Within-Subjects Design

In a within-subjects design, subjects give responses across multiple conditions or across time. In other words, measures are repeated across levels of some condition or across time points. For example, subjects can report how happy they feel when they see a sequence of positive pictures and another sequence of negative pictures. In this case, we’d observe each subjects’ happiness in both positive and negative conditions. As another example, we could measure subjects’ job satisifcation every month for 3 months. Here we’d observe job satisfaction for each subject across time. In both cases, subject scores across conditions or time very likely correlate with eachother – they are dependent.

What are contrasts?

Broadly, contrasts test focused research hypotheses. A contrast comprises a set of weights or numeric values that represent some comparison. For example, when comparing two experimental group means (i.e., control vs. treatment), you can apply weights to each group mean and then sum them up. This is the same thing as subtracting one group’s mean from the other’s.

Here’s a quick demonstration

# group means
control <- 5
treatment <- 3

# apply contrast weights and sum up the results
sum(c(control, treatment) * c(1, -1))
## [1] 2

Model and Conceptual Assumptions for Linear Regression

  • Correct functional form. Your model variables share linear relationships.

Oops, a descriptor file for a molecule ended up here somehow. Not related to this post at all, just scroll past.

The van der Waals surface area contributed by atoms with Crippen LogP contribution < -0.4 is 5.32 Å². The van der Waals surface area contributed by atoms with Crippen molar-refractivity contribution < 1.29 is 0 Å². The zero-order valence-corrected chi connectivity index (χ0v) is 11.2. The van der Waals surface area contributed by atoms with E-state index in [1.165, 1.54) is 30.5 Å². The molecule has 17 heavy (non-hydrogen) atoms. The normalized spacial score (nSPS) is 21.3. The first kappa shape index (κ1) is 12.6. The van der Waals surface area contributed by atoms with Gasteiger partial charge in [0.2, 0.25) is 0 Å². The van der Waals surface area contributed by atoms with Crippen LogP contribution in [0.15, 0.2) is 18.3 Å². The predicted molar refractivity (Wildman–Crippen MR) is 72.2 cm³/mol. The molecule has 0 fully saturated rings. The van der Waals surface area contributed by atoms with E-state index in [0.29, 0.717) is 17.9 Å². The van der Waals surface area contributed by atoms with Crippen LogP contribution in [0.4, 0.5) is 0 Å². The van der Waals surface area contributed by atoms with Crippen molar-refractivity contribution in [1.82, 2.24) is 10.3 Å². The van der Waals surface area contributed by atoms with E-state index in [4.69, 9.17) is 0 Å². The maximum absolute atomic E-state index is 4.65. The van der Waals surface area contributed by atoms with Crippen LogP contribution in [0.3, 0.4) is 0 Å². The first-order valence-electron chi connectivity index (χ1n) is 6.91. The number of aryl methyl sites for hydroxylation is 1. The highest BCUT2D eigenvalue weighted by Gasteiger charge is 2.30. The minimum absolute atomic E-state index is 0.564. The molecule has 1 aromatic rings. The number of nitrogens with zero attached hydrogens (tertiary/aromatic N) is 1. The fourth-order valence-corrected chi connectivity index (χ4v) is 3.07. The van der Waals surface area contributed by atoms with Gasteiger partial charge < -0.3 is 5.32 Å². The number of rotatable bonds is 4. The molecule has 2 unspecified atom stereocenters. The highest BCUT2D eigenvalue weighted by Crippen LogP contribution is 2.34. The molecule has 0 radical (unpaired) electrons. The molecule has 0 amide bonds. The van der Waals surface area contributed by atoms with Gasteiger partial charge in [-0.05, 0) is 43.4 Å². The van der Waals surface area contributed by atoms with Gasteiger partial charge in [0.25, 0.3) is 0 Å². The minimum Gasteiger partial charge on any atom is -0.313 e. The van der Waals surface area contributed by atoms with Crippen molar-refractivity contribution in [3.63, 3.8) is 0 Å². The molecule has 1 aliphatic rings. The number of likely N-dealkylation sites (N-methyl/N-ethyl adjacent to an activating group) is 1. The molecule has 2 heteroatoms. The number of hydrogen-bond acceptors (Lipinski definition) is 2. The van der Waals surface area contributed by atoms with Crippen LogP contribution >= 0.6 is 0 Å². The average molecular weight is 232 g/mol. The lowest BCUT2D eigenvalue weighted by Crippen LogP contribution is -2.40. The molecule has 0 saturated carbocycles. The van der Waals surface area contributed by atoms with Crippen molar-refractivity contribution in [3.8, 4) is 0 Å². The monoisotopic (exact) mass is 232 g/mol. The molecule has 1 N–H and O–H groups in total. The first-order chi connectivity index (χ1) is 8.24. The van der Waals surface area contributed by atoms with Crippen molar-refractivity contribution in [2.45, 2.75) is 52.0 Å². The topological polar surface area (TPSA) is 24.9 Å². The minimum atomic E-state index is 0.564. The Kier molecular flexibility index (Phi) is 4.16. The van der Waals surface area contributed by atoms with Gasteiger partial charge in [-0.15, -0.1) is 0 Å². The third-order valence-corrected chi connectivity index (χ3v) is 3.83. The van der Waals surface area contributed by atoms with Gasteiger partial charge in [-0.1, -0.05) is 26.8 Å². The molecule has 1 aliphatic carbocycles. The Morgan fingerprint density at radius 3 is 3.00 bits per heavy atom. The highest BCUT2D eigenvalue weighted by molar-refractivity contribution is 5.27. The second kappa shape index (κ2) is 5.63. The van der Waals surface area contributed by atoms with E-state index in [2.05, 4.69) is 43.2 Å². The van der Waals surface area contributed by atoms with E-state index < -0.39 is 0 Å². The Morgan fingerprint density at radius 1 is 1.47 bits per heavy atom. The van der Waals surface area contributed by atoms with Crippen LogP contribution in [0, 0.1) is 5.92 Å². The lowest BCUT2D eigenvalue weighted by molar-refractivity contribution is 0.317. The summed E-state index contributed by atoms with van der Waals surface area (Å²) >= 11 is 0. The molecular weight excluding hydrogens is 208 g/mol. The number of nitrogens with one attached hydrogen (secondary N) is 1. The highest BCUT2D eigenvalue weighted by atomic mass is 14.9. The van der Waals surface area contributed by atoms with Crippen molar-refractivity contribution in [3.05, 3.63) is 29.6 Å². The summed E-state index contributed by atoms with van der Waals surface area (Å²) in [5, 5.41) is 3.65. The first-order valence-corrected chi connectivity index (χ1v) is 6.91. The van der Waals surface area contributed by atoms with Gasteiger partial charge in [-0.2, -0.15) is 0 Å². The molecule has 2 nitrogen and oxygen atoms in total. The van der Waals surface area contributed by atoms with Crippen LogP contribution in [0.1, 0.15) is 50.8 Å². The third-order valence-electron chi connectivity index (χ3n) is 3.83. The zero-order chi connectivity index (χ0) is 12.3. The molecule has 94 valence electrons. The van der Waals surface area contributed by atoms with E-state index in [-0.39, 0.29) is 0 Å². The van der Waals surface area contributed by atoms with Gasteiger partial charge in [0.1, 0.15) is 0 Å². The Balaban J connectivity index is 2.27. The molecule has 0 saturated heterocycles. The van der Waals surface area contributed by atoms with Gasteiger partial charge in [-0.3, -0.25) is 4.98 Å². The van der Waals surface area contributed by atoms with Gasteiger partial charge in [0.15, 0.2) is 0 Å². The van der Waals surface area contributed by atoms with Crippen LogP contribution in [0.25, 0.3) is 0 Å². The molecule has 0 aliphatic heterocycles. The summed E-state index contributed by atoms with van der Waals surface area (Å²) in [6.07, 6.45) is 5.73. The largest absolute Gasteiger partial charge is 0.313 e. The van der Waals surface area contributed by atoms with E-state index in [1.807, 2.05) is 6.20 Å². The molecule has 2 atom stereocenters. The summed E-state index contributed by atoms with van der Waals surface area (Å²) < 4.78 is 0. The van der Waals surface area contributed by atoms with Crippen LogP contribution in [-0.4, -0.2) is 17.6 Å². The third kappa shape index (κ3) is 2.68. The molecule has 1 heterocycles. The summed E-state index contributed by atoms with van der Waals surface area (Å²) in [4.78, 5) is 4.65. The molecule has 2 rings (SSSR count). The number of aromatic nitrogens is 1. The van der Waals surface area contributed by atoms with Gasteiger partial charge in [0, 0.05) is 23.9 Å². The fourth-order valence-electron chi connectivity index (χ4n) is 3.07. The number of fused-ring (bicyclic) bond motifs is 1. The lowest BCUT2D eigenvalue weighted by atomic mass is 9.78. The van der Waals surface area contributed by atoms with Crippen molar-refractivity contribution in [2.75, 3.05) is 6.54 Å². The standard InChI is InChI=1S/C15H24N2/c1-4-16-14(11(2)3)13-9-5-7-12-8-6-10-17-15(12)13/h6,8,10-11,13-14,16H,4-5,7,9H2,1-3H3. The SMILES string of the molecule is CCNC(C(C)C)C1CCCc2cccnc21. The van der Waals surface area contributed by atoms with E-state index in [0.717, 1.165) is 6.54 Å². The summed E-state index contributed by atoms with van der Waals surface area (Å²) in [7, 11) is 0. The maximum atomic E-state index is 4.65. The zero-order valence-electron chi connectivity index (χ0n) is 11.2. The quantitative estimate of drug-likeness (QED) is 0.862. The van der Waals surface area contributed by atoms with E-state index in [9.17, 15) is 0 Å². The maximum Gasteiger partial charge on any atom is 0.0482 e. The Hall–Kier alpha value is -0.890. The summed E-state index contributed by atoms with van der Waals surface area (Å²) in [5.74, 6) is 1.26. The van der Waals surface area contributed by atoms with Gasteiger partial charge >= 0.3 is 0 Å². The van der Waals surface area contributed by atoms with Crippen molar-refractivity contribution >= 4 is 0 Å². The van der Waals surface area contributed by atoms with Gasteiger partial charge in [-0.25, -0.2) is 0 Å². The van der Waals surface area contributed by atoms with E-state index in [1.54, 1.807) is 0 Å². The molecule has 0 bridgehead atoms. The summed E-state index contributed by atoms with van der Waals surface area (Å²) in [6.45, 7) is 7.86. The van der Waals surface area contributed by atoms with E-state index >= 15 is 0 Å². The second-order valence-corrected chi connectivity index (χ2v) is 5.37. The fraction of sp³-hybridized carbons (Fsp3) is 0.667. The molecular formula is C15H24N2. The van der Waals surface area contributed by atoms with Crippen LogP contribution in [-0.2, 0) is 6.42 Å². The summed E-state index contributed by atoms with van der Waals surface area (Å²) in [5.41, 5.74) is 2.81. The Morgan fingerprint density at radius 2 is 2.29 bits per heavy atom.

• No omitted influences. This one is hard: Your model accounts for all relevant influences on the variables included. All models are wrong, but how wrong is yours?
  • Accurate measurement. Your measurements are valid and reliable. Note that unreliable measures can’t be valid, and reliable measures don’t necessairly measure just one construct or even your construct.
  • Well-behaved residuals. Residuals (i.e., prediction errors) aren’t correlated with predictor variables or eachother, and residuals have constant variance across values of your predictor variables.

Model and Conceptual Assumptions for Repeated Measures ANOVA

  • All change scores variances are equal. Similar to the homogenous group variance assumption in between-subjects ANOVA designs, within-subjects designs require that all change score variances (e.g., subject changes between time points, within-subject differences between conditions) are equal. This means that if you compute the within-subject differences between all pairiwse levels (e.g., timepoints, treatment levels), the variances of those parwises differences must all be equal. For example, if you ask people how satisifed they are with their current job every month for 3 months, then the variance of month 2 - month 1 should equal the variance of month 3 - month 2 and the variance of month 3 - month 1. As you might be thinking, this assumption is very strict and probably not realistic in many cases.

A different take on the homogenous change score variance assumption

  • Sphericity and a special case, compound symmetry. Sphericity is the matrix algebra equivalent to the homogenous change score variance assumption. Compound symmtry is a special case of sphericity. A variance-covariance matrix that satisifies compound symmetry has equal variances (the values in the diagonal) and equal covariances (the values above or below the diagonal).